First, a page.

Sunday, 13 January 2013

Tabby's Innards


Way back in September 2011 attention was drawn to the release by Amodel of two new kits of the "Japanese Dakota" - the L2D2 and L2D3/4 "Tabby" twin-engined transport 'plane. I still haven't seen these kits in person or come across a review or build, although there is presentation of the kit sprues here. Still, in the spirit of the pioneer and you never know this rambling discourse will offer some information on the interior colours of this type, FWIW and in the hope that someone, somewhere, might find it useful as they sit contemplating the kit parts and a fully scratch-built interior complete with transport load and passengers.


It is a pity that there were not more like Leading Aircraftsman Morton 1/c who, wandering amongst abandoned Japanese aircraft at Meiktila in Burma and at Don Muang in Thailand, not only decided to make notes of the aircraft he encountered but carefully recorded their colours too. He was a keen aeroplane spotter and quite possibly an aeromodeller, so thankfully he consigned these notes to posterity by sending them to be published in the weekly British journal The Aeroplane Spotter at the beginning of 1946. Now there is a considerable amount of rubbish written on various forums about the value of eyewitness accounts but seldom do these often waspish observations differentiate between remembered colours as probed and prodded years afterwards and those colours recorded contemporaneously and objectively for the sole purpose of doing so. The latter, I would argue, are infinitely more valuable than the former, not least because the human mind has no capacity to remember colour accurately and various factors can influence memory to change not just the shade but the complete hue. Contemporaneous written notes on the other hand...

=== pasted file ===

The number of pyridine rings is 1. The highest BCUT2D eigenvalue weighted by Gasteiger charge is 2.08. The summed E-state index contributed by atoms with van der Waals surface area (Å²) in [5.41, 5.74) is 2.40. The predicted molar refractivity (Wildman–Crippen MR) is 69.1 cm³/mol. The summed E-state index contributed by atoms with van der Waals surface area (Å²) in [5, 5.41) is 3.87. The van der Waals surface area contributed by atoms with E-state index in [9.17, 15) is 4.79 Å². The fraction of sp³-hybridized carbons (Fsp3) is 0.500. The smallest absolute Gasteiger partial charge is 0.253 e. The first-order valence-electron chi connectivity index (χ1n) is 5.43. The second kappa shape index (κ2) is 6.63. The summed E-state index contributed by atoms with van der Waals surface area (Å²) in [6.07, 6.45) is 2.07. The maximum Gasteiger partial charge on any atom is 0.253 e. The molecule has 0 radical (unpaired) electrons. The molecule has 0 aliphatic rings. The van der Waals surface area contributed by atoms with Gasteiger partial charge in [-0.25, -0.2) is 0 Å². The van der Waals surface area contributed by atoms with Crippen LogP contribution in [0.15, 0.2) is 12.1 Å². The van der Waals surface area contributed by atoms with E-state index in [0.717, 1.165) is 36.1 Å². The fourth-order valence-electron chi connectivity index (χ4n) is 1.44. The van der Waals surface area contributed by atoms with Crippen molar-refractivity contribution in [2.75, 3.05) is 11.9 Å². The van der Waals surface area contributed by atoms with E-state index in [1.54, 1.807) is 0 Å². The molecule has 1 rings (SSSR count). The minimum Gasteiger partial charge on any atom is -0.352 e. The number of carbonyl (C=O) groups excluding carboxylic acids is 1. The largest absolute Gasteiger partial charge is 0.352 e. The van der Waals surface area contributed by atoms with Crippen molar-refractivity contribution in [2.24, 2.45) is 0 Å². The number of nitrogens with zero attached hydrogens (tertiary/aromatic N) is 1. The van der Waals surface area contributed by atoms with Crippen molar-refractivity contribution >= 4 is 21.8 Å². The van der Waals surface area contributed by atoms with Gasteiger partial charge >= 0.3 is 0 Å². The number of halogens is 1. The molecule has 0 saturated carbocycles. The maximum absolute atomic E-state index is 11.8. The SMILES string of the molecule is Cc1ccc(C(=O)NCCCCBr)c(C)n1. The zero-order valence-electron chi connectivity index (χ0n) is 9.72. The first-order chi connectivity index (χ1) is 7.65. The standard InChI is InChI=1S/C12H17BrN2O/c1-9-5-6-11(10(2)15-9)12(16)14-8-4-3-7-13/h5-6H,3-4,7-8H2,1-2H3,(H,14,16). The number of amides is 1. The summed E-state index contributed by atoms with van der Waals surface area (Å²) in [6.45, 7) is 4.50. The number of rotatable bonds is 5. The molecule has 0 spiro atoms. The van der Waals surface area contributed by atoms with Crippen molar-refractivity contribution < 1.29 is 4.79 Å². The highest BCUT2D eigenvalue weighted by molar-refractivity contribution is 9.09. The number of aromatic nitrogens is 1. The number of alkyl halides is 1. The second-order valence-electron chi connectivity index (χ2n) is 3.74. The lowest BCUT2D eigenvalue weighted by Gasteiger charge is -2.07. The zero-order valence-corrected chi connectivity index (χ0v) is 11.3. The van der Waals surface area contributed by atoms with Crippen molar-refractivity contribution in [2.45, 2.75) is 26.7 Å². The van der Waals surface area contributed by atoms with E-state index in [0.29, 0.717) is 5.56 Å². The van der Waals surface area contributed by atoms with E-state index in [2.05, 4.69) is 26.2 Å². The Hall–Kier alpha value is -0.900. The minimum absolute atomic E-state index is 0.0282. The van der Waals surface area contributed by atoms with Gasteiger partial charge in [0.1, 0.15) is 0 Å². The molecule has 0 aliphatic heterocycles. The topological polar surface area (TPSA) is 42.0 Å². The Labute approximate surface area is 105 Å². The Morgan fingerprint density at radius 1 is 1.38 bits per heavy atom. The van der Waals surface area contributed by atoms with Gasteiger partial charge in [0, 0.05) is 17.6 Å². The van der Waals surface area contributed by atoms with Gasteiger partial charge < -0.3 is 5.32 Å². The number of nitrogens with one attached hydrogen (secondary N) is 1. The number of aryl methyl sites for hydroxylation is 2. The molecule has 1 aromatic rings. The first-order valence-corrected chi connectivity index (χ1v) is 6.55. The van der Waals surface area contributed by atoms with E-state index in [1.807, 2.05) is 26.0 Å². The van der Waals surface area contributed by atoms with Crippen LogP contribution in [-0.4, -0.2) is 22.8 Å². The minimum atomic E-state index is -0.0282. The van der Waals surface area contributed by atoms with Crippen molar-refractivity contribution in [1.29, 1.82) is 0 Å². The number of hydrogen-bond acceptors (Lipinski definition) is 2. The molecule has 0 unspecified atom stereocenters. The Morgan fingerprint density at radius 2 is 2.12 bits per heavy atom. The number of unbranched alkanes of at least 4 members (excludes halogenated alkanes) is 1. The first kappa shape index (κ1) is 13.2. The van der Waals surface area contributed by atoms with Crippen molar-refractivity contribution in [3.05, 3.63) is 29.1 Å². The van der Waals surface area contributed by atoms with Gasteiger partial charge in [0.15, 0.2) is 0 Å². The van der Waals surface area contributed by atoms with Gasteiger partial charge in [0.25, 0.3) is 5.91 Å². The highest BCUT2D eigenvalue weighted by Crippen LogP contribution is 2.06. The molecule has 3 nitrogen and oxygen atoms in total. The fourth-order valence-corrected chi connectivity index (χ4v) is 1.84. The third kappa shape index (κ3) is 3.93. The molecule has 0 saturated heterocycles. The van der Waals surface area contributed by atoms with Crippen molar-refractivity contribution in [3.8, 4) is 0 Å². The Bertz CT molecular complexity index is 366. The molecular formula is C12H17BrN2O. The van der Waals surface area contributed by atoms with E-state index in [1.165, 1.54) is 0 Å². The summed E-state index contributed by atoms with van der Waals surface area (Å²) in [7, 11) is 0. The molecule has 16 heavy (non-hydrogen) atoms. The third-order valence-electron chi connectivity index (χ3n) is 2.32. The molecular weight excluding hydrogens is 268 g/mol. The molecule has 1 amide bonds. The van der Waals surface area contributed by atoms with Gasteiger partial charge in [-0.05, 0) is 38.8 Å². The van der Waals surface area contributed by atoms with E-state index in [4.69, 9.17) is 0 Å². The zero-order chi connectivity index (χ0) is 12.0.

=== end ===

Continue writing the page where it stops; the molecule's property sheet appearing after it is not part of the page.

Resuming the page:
LAC Morton 1/c recorded his colour observations in the BFS era (Before Federal Standards) so his descriptions are by necessity limited to characteristics of hue without precision. This approach happily engaged the majority of modellers well into the late 1960s, perhaps until the appearance of the first "authentic" paints and the re-emergence of the dreaded "Luftwaffe experten", not in the skies over Europe this time but in the hotly contested realms of model clubs and model shows, soon to branch out into the hunting grounds of the internet forum. Bearing in mind the complex, inevitable and infinitely  imponderable realities of applied paint variance and degradation this older, simpler, more pragmatic approach is not as primitive as it might at first seem to a generation of modellers thoroughly spoilt by Mr Tamiya and the even more awe-inspiring Mr Zoukei-Mura. And, as always, one must weigh the value of the data in the balance with what else is available to inform. In a vacuum some information is arguably better than none. Without more ado, I give you, ladies and gentlemen, LAC Morton 1/c (my comments in brackets):-

Meiktila ELG, Burma, July 1945

"Tabby 2-2 - After having seen nothing but Army types it was quite a pleasant change to find one more or less complete example of this Japanese development of the DC-3. Several changes between Tabby 2-2 and its allied counterpart were noticed. Rough notes are as follows:- Spinners ftted to the airscrew hubs of the Kinsei 51, 52 or 53 motors. Passenger door on port side. No hand rails. Interior layour changed a great deal from the Dakota II. Small lavatory on starboard side was much further forward and included a neat folding wash-basin. A drop flap on rear lavatory bulkhead disclosed a further compartment, presumably used for ballast (or perhaps personal baggage?).